The international appeal of Senegal’s Touré brothers — Ismaila, Sixu Tidiane and Ousmane — must be attributed in large part to their soothingly mellifluous voices, tones that wash over the listener like warm milk. Of course, their sultry and tasteful integration of Afro-urban and Western dance music have something to do with it too. Like traditional griot songs (they themselves belong to the artisan class), many of their lyrics consist of simple reflections on nature and family life. But after first performing on such traditional instruments as balafon and kora, they gradually integrated electric guitars and keyboards into their arrangements.
Their first album, Touré Kunda, contains beautiful melodies over reggae and Arabic rhythms, along with unobtrusive hints of rock music. ém’ma Africa, featuring the music of Sixu and Ismaila, has a notable Jamaican influence.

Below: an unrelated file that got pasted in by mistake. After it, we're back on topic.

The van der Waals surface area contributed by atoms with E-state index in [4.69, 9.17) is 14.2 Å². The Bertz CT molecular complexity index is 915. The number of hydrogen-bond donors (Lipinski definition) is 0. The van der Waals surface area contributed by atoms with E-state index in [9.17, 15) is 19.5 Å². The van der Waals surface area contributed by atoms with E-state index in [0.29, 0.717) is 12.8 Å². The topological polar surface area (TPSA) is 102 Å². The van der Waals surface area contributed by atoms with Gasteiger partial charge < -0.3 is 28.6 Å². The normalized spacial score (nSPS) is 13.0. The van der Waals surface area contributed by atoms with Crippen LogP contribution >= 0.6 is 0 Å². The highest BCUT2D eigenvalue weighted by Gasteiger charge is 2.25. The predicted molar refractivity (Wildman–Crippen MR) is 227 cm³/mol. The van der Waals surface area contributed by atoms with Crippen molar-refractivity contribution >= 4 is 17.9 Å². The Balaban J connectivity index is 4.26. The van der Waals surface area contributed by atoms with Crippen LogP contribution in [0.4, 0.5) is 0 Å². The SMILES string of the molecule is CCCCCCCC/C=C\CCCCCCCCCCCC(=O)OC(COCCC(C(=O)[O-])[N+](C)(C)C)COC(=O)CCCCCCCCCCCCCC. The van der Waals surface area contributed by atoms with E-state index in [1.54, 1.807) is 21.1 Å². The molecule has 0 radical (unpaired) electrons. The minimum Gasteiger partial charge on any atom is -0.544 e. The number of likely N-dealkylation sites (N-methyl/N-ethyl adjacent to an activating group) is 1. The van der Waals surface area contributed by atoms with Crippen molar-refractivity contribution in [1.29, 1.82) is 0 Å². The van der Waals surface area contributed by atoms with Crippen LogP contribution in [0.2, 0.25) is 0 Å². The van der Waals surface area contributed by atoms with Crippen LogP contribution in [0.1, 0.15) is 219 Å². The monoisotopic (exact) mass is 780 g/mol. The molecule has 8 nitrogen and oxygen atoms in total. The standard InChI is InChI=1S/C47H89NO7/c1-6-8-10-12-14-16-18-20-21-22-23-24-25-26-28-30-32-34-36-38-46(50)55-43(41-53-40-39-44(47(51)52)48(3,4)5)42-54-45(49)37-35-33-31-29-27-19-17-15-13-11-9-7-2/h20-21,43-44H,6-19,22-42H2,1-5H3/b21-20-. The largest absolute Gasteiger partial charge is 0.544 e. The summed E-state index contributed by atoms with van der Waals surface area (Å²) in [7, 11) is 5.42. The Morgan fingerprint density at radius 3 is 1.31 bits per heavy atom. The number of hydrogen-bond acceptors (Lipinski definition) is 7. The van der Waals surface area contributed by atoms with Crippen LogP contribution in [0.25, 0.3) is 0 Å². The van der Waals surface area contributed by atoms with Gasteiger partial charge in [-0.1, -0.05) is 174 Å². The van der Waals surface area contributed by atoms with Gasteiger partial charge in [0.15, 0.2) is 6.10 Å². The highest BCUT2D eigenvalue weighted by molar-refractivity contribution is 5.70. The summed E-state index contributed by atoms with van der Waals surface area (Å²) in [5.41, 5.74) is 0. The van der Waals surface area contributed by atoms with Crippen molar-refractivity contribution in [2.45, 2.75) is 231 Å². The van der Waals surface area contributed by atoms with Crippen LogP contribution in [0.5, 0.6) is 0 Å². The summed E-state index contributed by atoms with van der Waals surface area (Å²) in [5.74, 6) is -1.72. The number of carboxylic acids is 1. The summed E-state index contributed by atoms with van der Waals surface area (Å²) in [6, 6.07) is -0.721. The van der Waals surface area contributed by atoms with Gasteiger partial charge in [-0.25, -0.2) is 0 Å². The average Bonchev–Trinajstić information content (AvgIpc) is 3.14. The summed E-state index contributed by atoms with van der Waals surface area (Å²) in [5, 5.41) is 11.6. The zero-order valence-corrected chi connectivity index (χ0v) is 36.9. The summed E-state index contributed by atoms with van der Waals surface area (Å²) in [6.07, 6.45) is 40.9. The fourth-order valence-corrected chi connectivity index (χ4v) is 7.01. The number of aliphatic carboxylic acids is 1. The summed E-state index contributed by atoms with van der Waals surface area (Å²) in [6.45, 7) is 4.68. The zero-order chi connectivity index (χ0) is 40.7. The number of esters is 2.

Amadou-Tilo memorializes Amadou Touré, who died (reportedly from exhaustion) in 1983. The group next recorded an acoustic album of traditional songs, Casamance au Clair de Lune, before going high-tech (with Fairlight synthesizers!) under the sway of producer Bill Laswell and his studio regulars (including former Parliament keyboardist Bernie Worrell, guitarist Nicky Skopelitis and drummer Aïyb Dieng) on Natalia. The live album, recorded at various dates in Western Africa around the end of 1983, includes sparkling performances of songs from Amadou-Tilo, as well as earlier albums. The Tourés are backed by a female singer and six musicians, playing keyboards, sax, flute, guitar, bass and drums. 81/82 and 83/84 are compilations.